• I have two Office 365 tenants: and (I apologize in advance, both tenants are named Contoso )
  • Both organizations are already using Office 365 and Microsoft Teams.
  • Megan from the m365x367101 owns a team titled O365 Deployment Team. She needs to invite Ben from a local IT consulting company to the team that will be assisting them with their Office 365 deployment.
  • Megan’s company will first enable guest access in Microsoft Teams, add Ben as a guest to the O365 Deployment Team in Microsoft Teams, then will validate Ben was added as a guest to AzureAD B2B.
  • Megan’s IT Admin enabled sharing with external users already in the directory for SharePoint Online
  • Megan’s IT admin enabled Let group owners add people outside the organization to groups.
  • The Sharing Option has been enabled for Megan’s Office 365 tenant to allow adding of new guests.

First, enable guest access in your tenant:

First, you must enable your Office 365 Tenant to allow guests to access a Microsoft Teams team in your tenant. This is accomplished by navigating to the Microsoft Teams settings in the Office 365 admin portal. From within the admin portal navigate to Settings -> Services & add-ins -> Microsoft Teams. On the fly-out to the right, under the section Settings by user/license type click the drop-down menu and toggle from Business and Enterprise to Guest then click On next to Turn Microsoft Teams on or off for all users of this type. Then click Save:

IMPORTANT: If this step is not performed, when the user attempts to sign in as a guest they will be presented with the following error:

Add Ben as a guest to the O365 Deployment Team in Microsoft Teams:

Megan will need to now add Ben as a user to her team, O365 Deployment Team in Microsoft Teams. From within Microsoft Teams, click the ellipsis next to the team name and then select View Team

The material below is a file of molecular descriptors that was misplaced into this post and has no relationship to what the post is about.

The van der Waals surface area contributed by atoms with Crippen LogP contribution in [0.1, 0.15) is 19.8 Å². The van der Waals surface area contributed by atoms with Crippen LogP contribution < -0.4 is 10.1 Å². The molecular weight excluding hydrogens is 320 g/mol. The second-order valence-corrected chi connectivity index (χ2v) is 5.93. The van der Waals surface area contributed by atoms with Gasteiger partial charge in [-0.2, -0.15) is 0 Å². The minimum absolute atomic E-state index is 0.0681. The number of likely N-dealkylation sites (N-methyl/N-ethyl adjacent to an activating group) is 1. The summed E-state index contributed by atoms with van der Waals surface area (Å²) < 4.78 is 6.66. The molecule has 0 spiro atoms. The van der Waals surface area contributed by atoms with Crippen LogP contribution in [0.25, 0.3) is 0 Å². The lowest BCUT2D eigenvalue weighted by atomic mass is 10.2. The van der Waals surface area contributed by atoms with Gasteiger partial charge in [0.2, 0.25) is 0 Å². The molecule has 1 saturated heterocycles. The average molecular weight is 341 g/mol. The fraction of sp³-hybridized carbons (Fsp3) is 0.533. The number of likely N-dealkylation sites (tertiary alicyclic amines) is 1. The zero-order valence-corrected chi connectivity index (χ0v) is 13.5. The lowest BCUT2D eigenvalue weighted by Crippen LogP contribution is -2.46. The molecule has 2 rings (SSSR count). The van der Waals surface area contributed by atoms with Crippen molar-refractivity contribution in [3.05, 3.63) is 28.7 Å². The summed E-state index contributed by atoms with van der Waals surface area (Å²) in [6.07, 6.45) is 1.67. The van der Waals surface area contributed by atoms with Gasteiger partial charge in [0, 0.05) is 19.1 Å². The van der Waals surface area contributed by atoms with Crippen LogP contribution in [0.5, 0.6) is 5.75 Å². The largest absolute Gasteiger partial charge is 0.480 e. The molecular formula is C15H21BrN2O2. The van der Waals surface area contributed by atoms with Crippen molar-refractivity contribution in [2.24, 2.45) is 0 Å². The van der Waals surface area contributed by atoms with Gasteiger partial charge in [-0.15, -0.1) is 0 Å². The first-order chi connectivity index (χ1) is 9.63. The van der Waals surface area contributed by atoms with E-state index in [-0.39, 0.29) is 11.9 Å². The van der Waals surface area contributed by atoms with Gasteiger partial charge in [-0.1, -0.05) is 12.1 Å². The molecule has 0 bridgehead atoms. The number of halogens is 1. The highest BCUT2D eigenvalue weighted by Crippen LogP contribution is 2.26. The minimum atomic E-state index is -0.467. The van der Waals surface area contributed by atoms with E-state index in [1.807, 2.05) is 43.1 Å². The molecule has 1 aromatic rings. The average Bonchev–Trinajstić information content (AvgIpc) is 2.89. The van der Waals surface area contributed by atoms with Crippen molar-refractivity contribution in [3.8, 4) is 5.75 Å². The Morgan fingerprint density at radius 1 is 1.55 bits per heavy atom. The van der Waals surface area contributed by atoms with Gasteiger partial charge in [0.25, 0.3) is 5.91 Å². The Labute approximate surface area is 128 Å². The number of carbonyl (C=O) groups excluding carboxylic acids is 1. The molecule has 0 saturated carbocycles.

On the Members tab click the Add member button:

In the Add members to “O365 Deployment Team” dialog box, type in Ben’s email address, then click Add:

Next, click Close:

Notice Ben has now been added as a guest to the team:

Optional: Validate the guest was successfully added to Azure Active Directory B2B:

Browse to . On the left pane, click Azure Active Directory. On the Azure Active Directory blade click Users and groups :

On the Manage blade click All users then click Ben’s user account BenW:

Details of BenW’s account, validating he was successfully added to Azure AD:

Optional: Ben’s guest account can also be seen in the Office 365 Admin Portal under Users -> Guest Users:

Login as Ben to Microsoft Teams:

Ben will receive a new email message indicating he has been invited to Contoso’s O365 Deployment Team. Within the email click Open Microsoft Teams:

Before Microsoft Teams launches, you will be taken to the Azure AD sign-on page, read the agreement to provide your display name and email address to the other organization and click Next:


Microsoft Teams will launch, and you will be prompted with a wizard walking you through the basics of guest access. Feel free to explore the wizard, or close it:

Ben is now signed in as a guest to Contoso’s team in Microsoft Teams and has access to resources in the team such as conversation history, files,etc. To validate this, click the profile photo in the lower left corner and notice Contoso (guest) is selected under Your accounts:

Note: To switch back to Ben’s own organization’s Microsoft Teams instance, click Contoso M365x841591 above Contoso (guest) – and visa-versa as seen in the screenshot below.

What can Ben do as a guest?

The following table depicts the functionality available to a guest user of a team. More information can be found here:

Capability in Teams Teams user in the organization Guest user
Create a channel
Team owners control this setting.
Participate in a private chat
Participate in a channel conversation
Post, delete, and edit messages
Share a channel file
Share a chat file
Add apps (tabs, bots, or connectors)
Create tenant-wide and teams/channels guest access policies
Invite a user outside the Office 365 tenant’s domain
Create a team
Discover and join a public team
View organization chart

Matt’s Tip: I like to access Microsoft Teams in a web browser. For this reason I can have one tab open for my main Microsoft account (tenant) and another tab open for any tenant I am a guest of. This way I’m not switching back and fourth. This can also be accomplished using a combination of the desktop client and web clients.

Conclusion: Enabling guest access for Microsoft Teams is a simple and easy process. I hope you found this blog post valuable, if you do have feedback or input to make this post better please leave me a comment below. Enjoy!